Category: I Didn't Want a History Lesson

Jennifer Grey gives her support to Kenny Ortega's 'Dirty Dancing'

Jennifer Grey and Patrick Swayze in 'Dirty Dancing.' Grey approves Kenny Ortega's remake.

The "Dirty Dancing" remake has found itself a fan -- perhaps only one, but it's a big one -- in Jennifer Grey.

"I love @Kennyortega and trust that he will do something special #DirtyDancingRemake," Grey tweeted.

Grey played Baby -- she of "You don't put Baby in the corner" -- in the original 1987 film starring the late Patrick Swayze that grossed $214 million worldwide. The musical love story follows a 1963 summer romance that develops between a rebellious and smoldering dance instructor (Swayze) and a teenager (Grey) vacationing in the Catskills with her conservative family.

The 51-year-old actress professed her love for Ortega, the original movie's choreographer, who was signed by Lionsgate to direct the reboot, which promises to portray "the emotional excitement of first love, the thrills and complexity of sexual awakening ... and the soul-stirring power of dance."

"I'm so excited about this news, and I think there's nobody better to do this than my beloved Kenny Ortega, who is as responsible as anyone for the success of the first one. I can't wait to see what he's going to do with it," she said through her publicist.

News of the reboot was greeted coldly by naysayers who hold the original in high regard and are mindful of the franchise's failed sequel. But that didn't seem to shake Ortega.

"The opportunity to direct 'Dirty Dancing' is like returning home for me," said Ortega, who has Michael Jackson's "This Is It" and juggernaut "High School Musical" under his belt.

"I believe everywhere you look there is evidence that the talent is out there and I can't wait to begin the process of discovering the next breakout triple-threats."

We hope Ryan Gosling'S "Crazy, Stupid, Love" stunt with Emma Stone shoots him to the top of that list.

Who do you think should be cast in the remake? What role would you want Jennifer Grey to play if she came back? Tell us in comments.


'Dirty Dancing' to be remade

'Dirty Dancing,' the mega-hit musical

'Dirty Dancing' remake: Maybe it's not such a bad idea

-- Nardine Saad

Photo: Patrick Swayze and Jennifer Grey in 1987's "Dirty Dancing." Credit: Vestron Pictures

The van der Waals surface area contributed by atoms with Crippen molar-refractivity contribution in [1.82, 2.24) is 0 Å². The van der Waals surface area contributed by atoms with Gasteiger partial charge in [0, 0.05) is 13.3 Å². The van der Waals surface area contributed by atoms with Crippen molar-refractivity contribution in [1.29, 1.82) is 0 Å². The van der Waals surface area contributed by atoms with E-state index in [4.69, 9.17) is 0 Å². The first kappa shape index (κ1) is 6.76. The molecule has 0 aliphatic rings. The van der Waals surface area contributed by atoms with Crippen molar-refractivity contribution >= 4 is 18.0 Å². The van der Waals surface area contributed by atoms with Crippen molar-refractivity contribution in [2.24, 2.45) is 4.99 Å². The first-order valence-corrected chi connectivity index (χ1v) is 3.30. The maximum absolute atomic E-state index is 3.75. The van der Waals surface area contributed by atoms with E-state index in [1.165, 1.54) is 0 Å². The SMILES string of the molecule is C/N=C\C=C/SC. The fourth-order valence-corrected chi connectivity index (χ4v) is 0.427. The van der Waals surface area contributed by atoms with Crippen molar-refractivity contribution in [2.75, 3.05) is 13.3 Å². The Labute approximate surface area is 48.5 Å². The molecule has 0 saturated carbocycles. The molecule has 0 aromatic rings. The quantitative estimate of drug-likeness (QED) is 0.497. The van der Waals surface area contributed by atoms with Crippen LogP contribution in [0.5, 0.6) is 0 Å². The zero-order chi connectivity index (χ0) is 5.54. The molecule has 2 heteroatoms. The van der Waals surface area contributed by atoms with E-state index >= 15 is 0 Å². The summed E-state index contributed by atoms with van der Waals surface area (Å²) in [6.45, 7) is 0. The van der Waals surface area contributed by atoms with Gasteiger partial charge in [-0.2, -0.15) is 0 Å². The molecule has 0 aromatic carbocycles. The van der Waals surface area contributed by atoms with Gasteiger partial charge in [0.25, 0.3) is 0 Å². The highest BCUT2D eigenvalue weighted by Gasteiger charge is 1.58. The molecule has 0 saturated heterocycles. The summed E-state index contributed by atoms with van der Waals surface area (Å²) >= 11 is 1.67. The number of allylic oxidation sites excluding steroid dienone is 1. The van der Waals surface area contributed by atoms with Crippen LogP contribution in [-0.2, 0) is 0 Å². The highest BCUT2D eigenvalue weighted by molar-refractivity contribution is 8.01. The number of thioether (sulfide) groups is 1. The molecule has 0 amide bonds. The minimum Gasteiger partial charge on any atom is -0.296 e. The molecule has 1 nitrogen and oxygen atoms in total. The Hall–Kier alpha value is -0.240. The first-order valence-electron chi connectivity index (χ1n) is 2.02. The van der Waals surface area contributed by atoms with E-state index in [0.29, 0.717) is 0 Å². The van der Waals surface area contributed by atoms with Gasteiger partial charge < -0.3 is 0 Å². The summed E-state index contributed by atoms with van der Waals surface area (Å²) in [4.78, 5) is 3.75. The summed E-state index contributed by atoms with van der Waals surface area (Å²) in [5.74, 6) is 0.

Royal Wedding: Prince William, Kate Middleton juggle something old, something new

Royal Wedding: Prince William and Kate Middleton

This post has been corrected. See the note below for details.

Like any couple prepping to tie the knot, Prince William of Wales and his fiancée, Kate Middleton, have their hands full. But thanks to his regal lineage, and unlike "any couple," the royal couple have a litany of additional traditions they must adhere to.

The Ministry talked with an expert on the royal family to see how the couple will juggle something old and something new, to make comparisons with Prince Charles and Princess Diana and to check in on contemporary attitudes toward the monarchy.

Prince Charles and Lady Diana's wedding "The royal family has thought about how to balance tradition and modernity since 1981," said royals expert Susan D. Amussen, a British historian at UC Merced. "Since Diana's death, they really had to figure out where royal tradition got in the way of making sense in modern society.

"When Diana died, there were things they wanted the queen to do which the palace said she didn't do, and that wasn't satisfying to observers."

Timeline: Windsor family weddings

The public is obsessing less over this wedding than they did over Diana and Charles' nuptials, Amussen said, despite the glut of coverage the event has received.

"The monarchy has had a rough 30 years, with Charles' divorce, the death of Diana and Anne and [Andrew's] divorces," she said. "The queen's children have not been great moral exemplars and have been seen often as too much interested in their own pleasure by many critics."

That unfairly puts the pressure on William. But he's smashingly getting away with quite a few modern touches. Since, unlike his father Prince Charles, Wills isn't the direct heir to the thone, it's easier in his case for the monarchy to be more flexible when it comes to embracing modernity. This modernity was instilled in William by his late mother, who "gave him a sense of the world outside the royal bubble," Amussen said.

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Royal wedding: A who's who guide to Prince William and Kate Middleton's crowd [Photos]


Royal Wedding pictures: A photo guide to Prince William and Kate Middleton's friends and familyThe seconds are ticking away to the royal wedding of Prince William and Kate Middleton on April 29. And as with any wedding, it can be really difficult remembering who's who among the couple's friends and family, and who's who in the bridal party.

And when it comes to the British royal family, there's the bonus issue of who's next in line for the throne.

Perhaps we Americans just don't have a strong grasp on what this whole royal lineage thing entails, what with our American Revolution hullabaloo and our Brangelina. However, it is helpful to know that William is second in line for the throne after Prince Charles, beating out his aunt Princess Anne and uncles Prince Andrew and Prince Edward. There's also a chance that Kate, who according to royals expert Laura Trevelyan will go by "Her Royal Highness Catherine" after the wedding, could be called "Princess William." And if William were to get a new territorial title -- think dukedom, earldom -- then "duchess" or "countess" would come into play.